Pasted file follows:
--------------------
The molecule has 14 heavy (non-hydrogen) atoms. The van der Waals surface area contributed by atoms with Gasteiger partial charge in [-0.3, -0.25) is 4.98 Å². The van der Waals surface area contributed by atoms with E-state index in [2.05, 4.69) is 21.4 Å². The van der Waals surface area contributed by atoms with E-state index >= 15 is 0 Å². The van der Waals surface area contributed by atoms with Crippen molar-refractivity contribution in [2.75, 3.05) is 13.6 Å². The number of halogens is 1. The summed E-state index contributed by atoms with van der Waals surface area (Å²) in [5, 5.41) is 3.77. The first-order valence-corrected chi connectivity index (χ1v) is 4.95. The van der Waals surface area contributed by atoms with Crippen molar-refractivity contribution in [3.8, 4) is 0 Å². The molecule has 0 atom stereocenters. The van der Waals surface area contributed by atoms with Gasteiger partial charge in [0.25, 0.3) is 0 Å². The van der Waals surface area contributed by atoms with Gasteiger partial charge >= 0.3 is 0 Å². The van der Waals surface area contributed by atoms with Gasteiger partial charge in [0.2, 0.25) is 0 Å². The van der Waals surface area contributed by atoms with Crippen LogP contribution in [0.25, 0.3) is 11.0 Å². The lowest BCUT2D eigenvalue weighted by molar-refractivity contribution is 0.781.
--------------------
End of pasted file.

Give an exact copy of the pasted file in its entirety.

The molecule has 14 heavy (non-hydrogen) atoms. The van der Waals surface area contributed by atoms with Gasteiger partial charge in [-0.3, -0.25) is 4.98 Å². The van der Waals surface area contributed by atoms with E-state index in [2.05, 4.69) is 21.4 Å². The van der Waals surface area contributed by atoms with E-state index >= 15 is 0 Å². The van der Waals surface area contributed by atoms with Crippen molar-refractivity contribution in [2.75, 3.05) is 13.6 Å². The number of halogens is 1. The summed E-state index contributed by atoms with van der Waals surface area (Å²) in [5, 5.41) is 3.77. The first-order valence-corrected chi connectivity index (χ1v) is 4.95. The van der Waals surface area contributed by atoms with Crippen molar-refractivity contribution in [3.8, 4) is 0 Å². The molecule has 0 atom stereocenters. The van der Waals surface area contributed by atoms with Gasteiger partial charge in [0.25, 0.3) is 0 Å². The van der Waals surface area contributed by atoms with Gasteiger partial charge >= 0.3 is 0 Å². The van der Waals surface area contributed by atoms with Gasteiger partial charge in [0.2, 0.25) is 0 Å². The van der Waals surface area contributed by atoms with Crippen LogP contribution in [0.25, 0.3) is 11.0 Å². The lowest BCUT2D eigenvalue weighted by molar-refractivity contribution is 0.781.